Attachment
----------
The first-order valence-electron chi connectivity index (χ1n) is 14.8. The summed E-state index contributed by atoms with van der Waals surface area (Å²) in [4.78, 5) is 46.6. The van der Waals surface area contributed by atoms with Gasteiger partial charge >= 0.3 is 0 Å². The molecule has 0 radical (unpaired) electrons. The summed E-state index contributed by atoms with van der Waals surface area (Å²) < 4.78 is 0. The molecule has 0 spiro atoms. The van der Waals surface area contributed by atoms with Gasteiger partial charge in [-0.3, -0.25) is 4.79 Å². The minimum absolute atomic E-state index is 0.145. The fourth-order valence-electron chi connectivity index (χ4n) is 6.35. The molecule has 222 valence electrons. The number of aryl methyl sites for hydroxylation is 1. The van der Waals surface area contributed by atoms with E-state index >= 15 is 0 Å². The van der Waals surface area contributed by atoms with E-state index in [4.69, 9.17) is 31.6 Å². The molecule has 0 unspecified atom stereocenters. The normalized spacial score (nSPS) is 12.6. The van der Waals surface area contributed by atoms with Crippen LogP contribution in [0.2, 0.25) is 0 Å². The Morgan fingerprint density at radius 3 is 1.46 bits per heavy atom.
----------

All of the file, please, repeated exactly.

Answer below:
The first-order valence-electron chi connectivity index (χ1n) is 14.8. The summed E-state index contributed by atoms with van der Waals surface area (Å²) in [4.78, 5) is 46.6. The van der Waals surface area contributed by atoms with Gasteiger partial charge >= 0.3 is 0 Å². The molecule has 0 radical (unpaired) electrons. The summed E-state index contributed by atoms with van der Waals surface area (Å²) < 4.78 is 0. The molecule has 0 spiro atoms. The van der Waals surface area contributed by atoms with Gasteiger partial charge in [-0.3, -0.25) is 4.79 Å². The minimum absolute atomic E-state index is 0.145. The fourth-order valence-electron chi connectivity index (χ4n) is 6.35. The molecule has 222 valence electrons. The number of aryl methyl sites for hydroxylation is 1. The van der Waals surface area contributed by atoms with E-state index >= 15 is 0 Å². The van der Waals surface area contributed by atoms with E-state index in [4.69, 9.17) is 31.6 Å². The molecule has 0 unspecified atom stereocenters. The normalized spacial score (nSPS) is 12.6. The van der Waals surface area contributed by atoms with Crippen LogP contribution in [0.2, 0.25) is 0 Å². The Morgan fingerprint density at radius 3 is 1.46 bits per heavy atom.